It’s been months since I posted to this blog, so I thought it was time to write a bit. In my last post about a visit to Rio de Janeiro I speculated that the favelas, or hillside slums that dot the city, would eventually be colonized by the wealthy. Apparently this process is already starting, as middle-class workers and expats unable to afford their traditional enclaves begin pushing into the favelas.
I don’t wish to romanticize life in these communities. Many of the favelas have been, and continue to be, wracked by poverty and violence. A quick look at one of the dozens of Brazilian drug war shootout videos posted online is enough to confirm this, though it’s also easy to find quantitative statistics on violent crime. As recently as 2005, the murder rate in Rio was an insane 42 per 100,000, several times higher than the most violent cities in the US.
However, it is ironic that just at the moment these self-built and self-organized communities are recovering from decades of drug violence, their longtime residents could be forced out by rezoning and rising costs.
According to this post in the Christian Science Monitor, Rio has apparently embraced land titling as the housing security solution for slum residents. I expect this policy will fragment many communities as members either cash out on rising property values or are simply defrauded of their titles.
Fraud is awful, but would selling out be a bad thing? Again, as a middle-class resident of a rich country, I’m sensitive to the charge of romanticizing the “community bonds” of a life of poverty. Who am I to criticize the poor squatter turned entrepreneur, now propertied and free of drug violence, who wants to sell his newfound nest egg? So what if his old neighborhood fills up with hookah bars and brew pubs1 that only tourists like me can afford? Don’t cities change all the time? Isn’t this more dignified than making money off bus-riding gringos who gawk at slum dwellers like they are animals at a zoo? What gives me the right to tell these people they can’t make money and join the glorious ranks of international consumer-citizens?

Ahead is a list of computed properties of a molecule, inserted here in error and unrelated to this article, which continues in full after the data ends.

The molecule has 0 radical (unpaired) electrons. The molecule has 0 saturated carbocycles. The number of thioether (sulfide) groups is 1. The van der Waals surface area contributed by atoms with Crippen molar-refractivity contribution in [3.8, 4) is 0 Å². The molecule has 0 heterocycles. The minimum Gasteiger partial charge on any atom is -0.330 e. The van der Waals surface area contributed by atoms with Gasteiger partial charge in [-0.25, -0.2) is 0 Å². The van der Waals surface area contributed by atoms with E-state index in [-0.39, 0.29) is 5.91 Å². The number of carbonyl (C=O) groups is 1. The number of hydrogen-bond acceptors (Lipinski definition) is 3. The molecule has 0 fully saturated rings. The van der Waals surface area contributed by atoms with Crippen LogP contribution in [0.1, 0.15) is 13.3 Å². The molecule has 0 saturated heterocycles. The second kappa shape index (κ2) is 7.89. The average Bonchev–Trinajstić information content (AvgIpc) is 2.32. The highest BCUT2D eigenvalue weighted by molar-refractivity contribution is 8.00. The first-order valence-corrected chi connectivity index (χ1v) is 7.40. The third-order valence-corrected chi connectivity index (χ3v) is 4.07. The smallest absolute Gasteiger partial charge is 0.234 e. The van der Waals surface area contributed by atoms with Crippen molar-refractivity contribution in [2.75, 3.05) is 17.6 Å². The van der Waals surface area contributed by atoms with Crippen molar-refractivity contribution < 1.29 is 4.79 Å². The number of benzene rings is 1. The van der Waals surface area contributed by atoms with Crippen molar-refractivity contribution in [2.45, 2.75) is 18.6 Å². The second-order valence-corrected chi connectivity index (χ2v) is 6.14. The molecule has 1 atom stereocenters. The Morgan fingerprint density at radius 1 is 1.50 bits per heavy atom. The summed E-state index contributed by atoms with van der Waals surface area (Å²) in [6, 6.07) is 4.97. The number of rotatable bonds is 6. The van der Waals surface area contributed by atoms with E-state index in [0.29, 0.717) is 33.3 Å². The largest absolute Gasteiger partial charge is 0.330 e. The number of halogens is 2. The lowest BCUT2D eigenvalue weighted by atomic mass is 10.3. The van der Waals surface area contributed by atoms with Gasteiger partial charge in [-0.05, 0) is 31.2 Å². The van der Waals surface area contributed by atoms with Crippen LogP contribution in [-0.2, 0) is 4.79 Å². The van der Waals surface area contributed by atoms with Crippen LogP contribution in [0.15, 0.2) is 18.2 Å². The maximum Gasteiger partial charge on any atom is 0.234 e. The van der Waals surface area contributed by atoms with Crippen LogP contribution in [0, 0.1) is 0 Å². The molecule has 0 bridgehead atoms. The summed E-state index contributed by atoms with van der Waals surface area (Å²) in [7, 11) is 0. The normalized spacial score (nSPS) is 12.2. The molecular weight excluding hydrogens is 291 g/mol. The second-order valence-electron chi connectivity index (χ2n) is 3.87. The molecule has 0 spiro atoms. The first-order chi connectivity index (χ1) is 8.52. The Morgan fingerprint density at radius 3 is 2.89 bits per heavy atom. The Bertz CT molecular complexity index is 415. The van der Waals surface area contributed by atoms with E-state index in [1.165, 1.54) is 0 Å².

These are hard questions to answer, so I will only say that community relationships, rarely included in the value of land, are very difficult to recover once disrupted. I hope the people of Rio are able to thread this needle and improve their lot without sacrificing their community bonds (or worse, trying to turn the favelas into museum pieces). Because a nation of born-again neoliberal monads is not a happy place.
1. If anyone doubts that this is an accurate description of what will happen to South Rio, take a walk through Santa Teresa.